In 2008, over a decade after the release of Mega Man 8 for the Sega Saturn and original PlayStation, Capcom made waves in the industry by releasing Mega Man 9, a throwback to the original series that sought to innovate by moving backward. The new game would be in the 8-style of the original series, would use a similar formula and even a comparable soundtrack. Mega Man 9 shared its core DNA with the other games in the series to a degree never before seen, and that we have never really seen since.
Mega Man 9 was released nearly a decade ago, to a very different playing field. The industry in late 2008 the industry was a different place. The Xbox 360 and PlayStation 3 fans were happily playing massive triple-A games like Fallout 3, Grand Theft Auto IV and Dead Space. Wii fans had the newly released Super Smash Bros. Brawl and Mario Kart Wii. We were nearing the end of the plastic instrument rhythm game area and the Saints Row series still took itself pretty seriously. What none of us truly realized was that we were on the edge of what was to become the indie game boom, which is still going strong today.
Indie games had yet to reach the mass-market appeal that they enjoy today. The concept of downloading any game was still foreign to many, but the idea that we would be downloading smaller, unconventional titles at reduced prices was an unproven concept. Today the indie market is saturated with 2D platforming throwbacks that pay homage to the greats of yesteryear. At the time, however, there was a void in the industry left by the full shift to 3D on every front. Mega Man 9 filled that void by offering not only nostalgia but by showing that 2D platforming is not simply a product of hardware limitations but a genre onto itself.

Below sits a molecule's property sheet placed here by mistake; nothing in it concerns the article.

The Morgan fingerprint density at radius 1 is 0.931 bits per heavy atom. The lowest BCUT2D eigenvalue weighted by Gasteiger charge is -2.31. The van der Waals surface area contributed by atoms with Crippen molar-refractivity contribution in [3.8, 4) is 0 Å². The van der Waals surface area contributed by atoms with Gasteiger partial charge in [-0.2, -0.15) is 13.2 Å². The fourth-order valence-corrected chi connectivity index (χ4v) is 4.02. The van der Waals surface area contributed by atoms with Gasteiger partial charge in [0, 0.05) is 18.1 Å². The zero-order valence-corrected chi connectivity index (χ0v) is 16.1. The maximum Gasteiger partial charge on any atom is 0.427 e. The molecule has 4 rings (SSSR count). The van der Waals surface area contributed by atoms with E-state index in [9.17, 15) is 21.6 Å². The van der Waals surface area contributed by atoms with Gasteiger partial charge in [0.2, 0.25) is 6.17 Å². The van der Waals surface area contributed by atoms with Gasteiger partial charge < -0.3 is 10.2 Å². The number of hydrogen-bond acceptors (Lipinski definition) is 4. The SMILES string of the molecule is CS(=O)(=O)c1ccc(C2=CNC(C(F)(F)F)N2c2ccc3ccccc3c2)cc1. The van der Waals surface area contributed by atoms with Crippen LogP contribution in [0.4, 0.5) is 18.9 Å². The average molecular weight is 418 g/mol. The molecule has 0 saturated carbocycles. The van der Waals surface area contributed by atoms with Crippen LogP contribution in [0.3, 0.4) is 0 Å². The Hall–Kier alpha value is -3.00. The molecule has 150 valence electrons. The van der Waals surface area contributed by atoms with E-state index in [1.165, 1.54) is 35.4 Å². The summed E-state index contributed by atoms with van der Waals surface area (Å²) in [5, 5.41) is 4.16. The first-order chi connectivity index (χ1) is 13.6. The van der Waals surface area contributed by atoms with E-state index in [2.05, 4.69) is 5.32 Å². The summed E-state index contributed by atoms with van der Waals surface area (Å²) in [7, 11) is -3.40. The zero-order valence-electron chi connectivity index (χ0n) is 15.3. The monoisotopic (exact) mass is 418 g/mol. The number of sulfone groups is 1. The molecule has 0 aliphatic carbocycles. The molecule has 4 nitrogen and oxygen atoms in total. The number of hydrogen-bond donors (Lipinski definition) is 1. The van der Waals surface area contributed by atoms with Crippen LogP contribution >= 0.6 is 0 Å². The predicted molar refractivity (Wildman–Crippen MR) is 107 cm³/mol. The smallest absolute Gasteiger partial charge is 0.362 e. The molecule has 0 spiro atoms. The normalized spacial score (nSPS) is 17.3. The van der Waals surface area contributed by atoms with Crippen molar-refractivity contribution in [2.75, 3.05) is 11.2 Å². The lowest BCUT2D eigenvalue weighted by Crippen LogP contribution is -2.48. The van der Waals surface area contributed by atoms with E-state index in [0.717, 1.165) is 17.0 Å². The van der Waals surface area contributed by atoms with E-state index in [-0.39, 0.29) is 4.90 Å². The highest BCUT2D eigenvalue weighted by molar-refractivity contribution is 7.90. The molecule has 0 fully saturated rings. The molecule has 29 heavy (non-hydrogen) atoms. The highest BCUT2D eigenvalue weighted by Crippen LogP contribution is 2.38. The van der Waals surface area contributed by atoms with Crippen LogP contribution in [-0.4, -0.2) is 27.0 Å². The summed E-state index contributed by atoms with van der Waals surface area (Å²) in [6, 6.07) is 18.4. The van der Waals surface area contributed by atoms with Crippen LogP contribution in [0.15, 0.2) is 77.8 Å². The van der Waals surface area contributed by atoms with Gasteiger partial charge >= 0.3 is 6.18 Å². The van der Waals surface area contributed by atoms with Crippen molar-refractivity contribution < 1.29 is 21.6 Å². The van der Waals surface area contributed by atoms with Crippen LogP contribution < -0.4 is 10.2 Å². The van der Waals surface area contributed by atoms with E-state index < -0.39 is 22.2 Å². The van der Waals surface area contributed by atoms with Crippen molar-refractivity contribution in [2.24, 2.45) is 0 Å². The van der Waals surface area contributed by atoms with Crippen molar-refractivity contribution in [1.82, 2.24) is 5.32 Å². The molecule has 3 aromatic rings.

At the time, many hoped that Capcom’s bold move would inspire others in the industry to make similar throwbacks. Why not an 8-bit, Mario or Metroid? Capcom could round out its line-up with an 8-bit Castlevania sequel or a new Ghosts ‘n Goblins. While Sega did hop on board with Sonic 4 and is trying its hand at the throwback again this year with Sonic Mania, the shakeup never came from major players in the industry.
Capcom’s move was ahead of its time. Now, with creators like Koji Igarashi, creator of Castlevania, returning to the roots of the franchises they started with or without licenses, perhaps there is hope for the old guard to return to what they did best.
(Even after the disaster that was Mighty Number 9.)